Boris Johnson has told world leaders he is growing “increasingly frustrated” that their commitments to tackle the climate crisis are “nowhere near enough”.
The Prime Minister warned during a meeting at the United Nations in New York that the gap between what industrialised nations have promised and what they are actually delivering remains “vast”.
He urged them to redouble their efforts to hit a key financing pledge to help developing nations, which he has conceded there is only a “six out of 10” chance of hitting before the UK hosts the Cop26 climate summit in November.
But Joe Biden’s climate envoy, John Kerry, raised hopes that the target will be met, hinting that the US President could announce more money.
Co-hosting a discussion at the UN General Assembly, the Prime Minister noted that “everyone nods and we all agree that something must be done”.
“Yet I confess I’m increasingly frustrated that the ‘something’ to which many of you have committed is nowhere near enough,” he said.
“It is the biggest economies in the world that are causing the problem, while the smallest suffer the worst consequences.
“And while progress is being made all over the world, the gulf between what has been promised, what is actually being delivered, and what needs to happen… it remains vast.
“Too many major economies – some represented here today, some absent – are lagging too far behind.”
World leaders will come together this week at #UNGA to seek solutions to some of the biggest challenges facing humanity.
— United Nations (@UN) September 20, 2021
Mr Johnson issued a stark warning over what would happen if they do not redouble their efforts to hit the target of giving 100 billion dollars (£73 billion) a year in support to developing nations to cut their carbon emissions and protect themselves against environmental change.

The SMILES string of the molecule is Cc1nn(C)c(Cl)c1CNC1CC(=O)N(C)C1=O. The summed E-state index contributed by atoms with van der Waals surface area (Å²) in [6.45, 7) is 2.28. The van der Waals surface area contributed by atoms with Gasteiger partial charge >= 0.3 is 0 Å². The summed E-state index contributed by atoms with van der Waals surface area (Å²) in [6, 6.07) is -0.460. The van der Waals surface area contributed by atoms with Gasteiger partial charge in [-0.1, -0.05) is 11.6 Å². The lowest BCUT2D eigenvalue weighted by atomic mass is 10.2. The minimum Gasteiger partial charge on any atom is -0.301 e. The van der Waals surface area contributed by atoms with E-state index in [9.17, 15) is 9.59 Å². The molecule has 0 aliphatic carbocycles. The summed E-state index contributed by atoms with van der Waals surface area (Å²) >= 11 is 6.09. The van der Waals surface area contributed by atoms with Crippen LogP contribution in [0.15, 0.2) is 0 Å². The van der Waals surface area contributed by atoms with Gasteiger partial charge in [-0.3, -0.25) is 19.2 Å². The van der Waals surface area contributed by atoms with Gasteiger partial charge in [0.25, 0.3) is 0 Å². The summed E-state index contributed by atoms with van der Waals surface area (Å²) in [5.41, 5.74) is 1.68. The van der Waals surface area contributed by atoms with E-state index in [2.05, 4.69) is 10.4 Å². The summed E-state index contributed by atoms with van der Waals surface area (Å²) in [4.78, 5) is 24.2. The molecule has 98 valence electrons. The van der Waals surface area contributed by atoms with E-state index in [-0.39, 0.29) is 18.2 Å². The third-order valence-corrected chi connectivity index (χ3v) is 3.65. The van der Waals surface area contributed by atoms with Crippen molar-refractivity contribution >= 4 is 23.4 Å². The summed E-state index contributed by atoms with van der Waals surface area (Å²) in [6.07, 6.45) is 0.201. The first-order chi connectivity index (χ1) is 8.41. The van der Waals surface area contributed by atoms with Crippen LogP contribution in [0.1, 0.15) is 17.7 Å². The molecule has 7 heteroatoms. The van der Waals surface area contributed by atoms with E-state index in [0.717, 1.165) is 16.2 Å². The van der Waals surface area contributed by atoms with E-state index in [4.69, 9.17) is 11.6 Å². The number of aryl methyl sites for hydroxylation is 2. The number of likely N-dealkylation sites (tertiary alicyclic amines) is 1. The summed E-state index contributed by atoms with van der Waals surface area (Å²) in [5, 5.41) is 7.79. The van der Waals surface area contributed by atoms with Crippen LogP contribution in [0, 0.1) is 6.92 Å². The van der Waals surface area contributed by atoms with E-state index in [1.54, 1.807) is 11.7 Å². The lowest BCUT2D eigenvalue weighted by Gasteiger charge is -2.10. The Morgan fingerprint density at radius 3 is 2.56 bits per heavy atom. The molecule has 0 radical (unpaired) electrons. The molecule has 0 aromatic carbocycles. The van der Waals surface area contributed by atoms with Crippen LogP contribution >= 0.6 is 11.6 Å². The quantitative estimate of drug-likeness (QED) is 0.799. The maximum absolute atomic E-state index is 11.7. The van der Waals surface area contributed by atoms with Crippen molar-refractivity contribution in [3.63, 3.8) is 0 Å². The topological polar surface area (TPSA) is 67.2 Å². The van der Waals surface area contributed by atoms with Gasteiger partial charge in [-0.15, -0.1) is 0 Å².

“If you say that the lives of their children are not worth the hassle of reducing domestic coal consumption, will they vote with you in fora such as this?” he said.
“Will they work with you, borrow from you, stand with you if you tell the world that you don’t care whether their land and their people slip below the waves?
“To be merely a bystander is to be complicit in their fate – yet that is exactly what you will be if you fail to act this year.”
Mr Johnson has downplayed the chances of hitting the 100 billion dollar target before he hosts Cop26 in Glasgow.
But, in New York, Mr Kerry told Sky News: “I think we’re going to get it done by Cop and the US will do its part.”
Rich nations have reaped the benefits of pollution for generations. We have a duty to help developing countries grow their economies in a green and sustainable way.
— Boris Johnson (@BorisJohnson) September 20, 2021
Asked if Mr Biden will announce more funds this week, the adviser said: “I’m not hoping… I’m telling you to stay tuned into the president’s speech and we’ll see where we are.”
The Prime Minister said he would wait to see what Mr Biden had to say, and that an increased US commitment would make a “huge difference” but “we are not counting our chickens”.
“We have been here before, we have all heard lots of pledges, lots of positive noises, let’s see where we get to,” he told reporters in New York.
But a change in the US commitment would “send a massively powerful signal to the world”, Mr Johnson added.
He said the Cop26 summit in Glasgow could be a “turning point for the world” and “the moment when we have to grow up and take our responsibilities”.
Downing Street has said developed countries have “collectively failed” on their 100 billion dollar target, with OECD figures last week showing that only 79.6 billion dollars in climate finance was mobilised in 2019.
The Prime Minister will meet Amazon boss Jeff Bezos on Monday and has vowed to tell him the online giant must pay its fair share of taxes in the UK and address working standards for employees.
Mr Johnson is also expected to challenge Brazil’s president Jair Bolsonaro, a notorious climate change sceptic, on deforestation during a separate meeting.